Reckhow likely to keep transit board seat
County officials worked out a deal Monday that will allow County Commissioners Fred Foster and Ellen Reckhow to both serve on the Triangle Transit board.
The arrangement supplants a proposal that called for Foster to replace Reckhow on the panel, which oversees the agency that operates regional bus service and the Durham Area Transit Authority.
Reckhow is in line to keep her seat, until November at least, because Commissioner Michael Page agreed to swap with her an appointment to another board.
The City Council has to approve Reckhow’s replacement of Page on the transit board because Page occupies a seat that state law says is controlled by both the city and county governments.
But Mayor Bill Bell on Tuesday said the city’s OK could come next week.
“Ellen called me [to explain the idea] and I don’t have a problem with it,” Bell said, adding that he’d asked City Clerk Ann Gray’s staff to add the matter as “a priority item” to the council’s Jan. 22 agenda.
Commissioners approved the swap Monday night, voting 5-0 to give a county controlled seat on the Triangle Transit board to Foster and 5-0 to support Page’s move to swap his Triangle Transit seat with Reckhow for one on the board of Operation Breakthrough.
Page is already on the Operation Breakthrough board and wanted to stay on it for at least a short time. But Foster, the commissioners’ chairman, had proposed replacing him on the Operation Breakthrough board with Reckhow.
The assignments are a housekeeping chore the commissioners have to go through after every election, as they figure out who will represent the county on an assortment of civic groups.
Like Page, Reckhow wasn’t eager to give up her previous assignment.
She has served on the Triangle Transit board since 2005 and is in line to play a key role in the search for a successor to the agency’s general counsel, former Durham Mayor Wib Gulley.
The agency also has to plan the first round of bus-system improvements financed by a new half-percent sales-tax surcharge that goes into effect in Durham and Orange counties on April 1. The levy will generate about $25 million a year to start.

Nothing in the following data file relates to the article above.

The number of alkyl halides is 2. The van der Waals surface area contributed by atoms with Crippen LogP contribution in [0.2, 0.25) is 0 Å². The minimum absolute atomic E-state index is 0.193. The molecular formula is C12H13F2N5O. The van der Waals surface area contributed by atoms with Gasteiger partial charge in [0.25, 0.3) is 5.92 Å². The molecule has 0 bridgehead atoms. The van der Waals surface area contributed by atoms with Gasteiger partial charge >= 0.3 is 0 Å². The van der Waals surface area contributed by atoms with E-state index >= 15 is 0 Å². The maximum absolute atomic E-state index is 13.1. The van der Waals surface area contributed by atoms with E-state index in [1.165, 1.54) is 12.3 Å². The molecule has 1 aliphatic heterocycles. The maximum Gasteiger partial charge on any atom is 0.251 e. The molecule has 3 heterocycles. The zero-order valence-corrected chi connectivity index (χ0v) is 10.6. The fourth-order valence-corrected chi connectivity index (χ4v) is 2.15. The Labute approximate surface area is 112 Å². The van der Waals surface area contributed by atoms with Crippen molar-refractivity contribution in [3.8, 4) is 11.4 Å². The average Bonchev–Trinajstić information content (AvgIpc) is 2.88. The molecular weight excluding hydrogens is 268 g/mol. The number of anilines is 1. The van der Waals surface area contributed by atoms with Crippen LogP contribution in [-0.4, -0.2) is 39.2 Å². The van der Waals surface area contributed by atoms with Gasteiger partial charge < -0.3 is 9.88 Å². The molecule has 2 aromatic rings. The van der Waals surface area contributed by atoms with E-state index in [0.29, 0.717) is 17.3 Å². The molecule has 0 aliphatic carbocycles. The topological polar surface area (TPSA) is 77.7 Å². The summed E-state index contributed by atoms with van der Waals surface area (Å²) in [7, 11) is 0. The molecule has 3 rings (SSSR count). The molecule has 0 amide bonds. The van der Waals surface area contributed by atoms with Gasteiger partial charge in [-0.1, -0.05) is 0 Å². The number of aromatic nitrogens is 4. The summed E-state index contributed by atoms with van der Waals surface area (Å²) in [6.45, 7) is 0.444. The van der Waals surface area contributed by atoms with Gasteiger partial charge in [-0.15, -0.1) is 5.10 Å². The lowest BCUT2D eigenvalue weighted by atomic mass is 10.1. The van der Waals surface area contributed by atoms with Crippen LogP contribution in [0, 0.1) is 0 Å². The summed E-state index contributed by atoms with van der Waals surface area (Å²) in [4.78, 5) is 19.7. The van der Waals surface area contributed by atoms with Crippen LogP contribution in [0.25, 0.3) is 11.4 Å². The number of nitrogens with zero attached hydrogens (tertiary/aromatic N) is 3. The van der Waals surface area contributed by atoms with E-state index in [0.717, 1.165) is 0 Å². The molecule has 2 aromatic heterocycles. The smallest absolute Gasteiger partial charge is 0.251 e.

“When Michael broached the concept of a switch, it was perfect,” Reckhow told her fellow commissioners on Monday.
The overall package of appointments gave Foster a portfolio that will make him the commissioners’ liaison to business groups like the Greater Durham Chamber of Commerce, Downtown Durham Inc. and the Durham Convention & Visitors Bureau.
Reckhow got an arts-heavy portfolio that includes seats on the Carolina Theatre and Durham Arts Council boards. Page got a heavy dose of human-services work, his assignments including seats on the county mental health, homeless services and child protection boards.
Commissioner Brenda Howerton’s portfolio has a criminal-justice and workforce development emphasis. New Commissioner Wendy Jacobs inherited many of the assignments of mentor and former Commissioner Becky Heron, including postings on the county animal control board and stadium authority.
Reckhow and Howerton will represent the county on the Durham-Chapel Hill-Carrboro Transportation Advisory Committee, the group that oversees road and transit planning for the western Triangle.
Howerton, Page and Jacobs likewise will serve on the Joint City/County Planning Committee, the group of city and county officials that does the preliminary work on any changes to Durham’s land-use regulations.
In other action Monday night, commissioners approved a plan by Durham Regional Hospital officials to change the facility’s name to Duke Regional Hospital.
Administrators have said the move is marketing-driven, to capitalize on and emphasize the hospital’s tie to the Duke University Health System. The system operates Durham Regional for the county.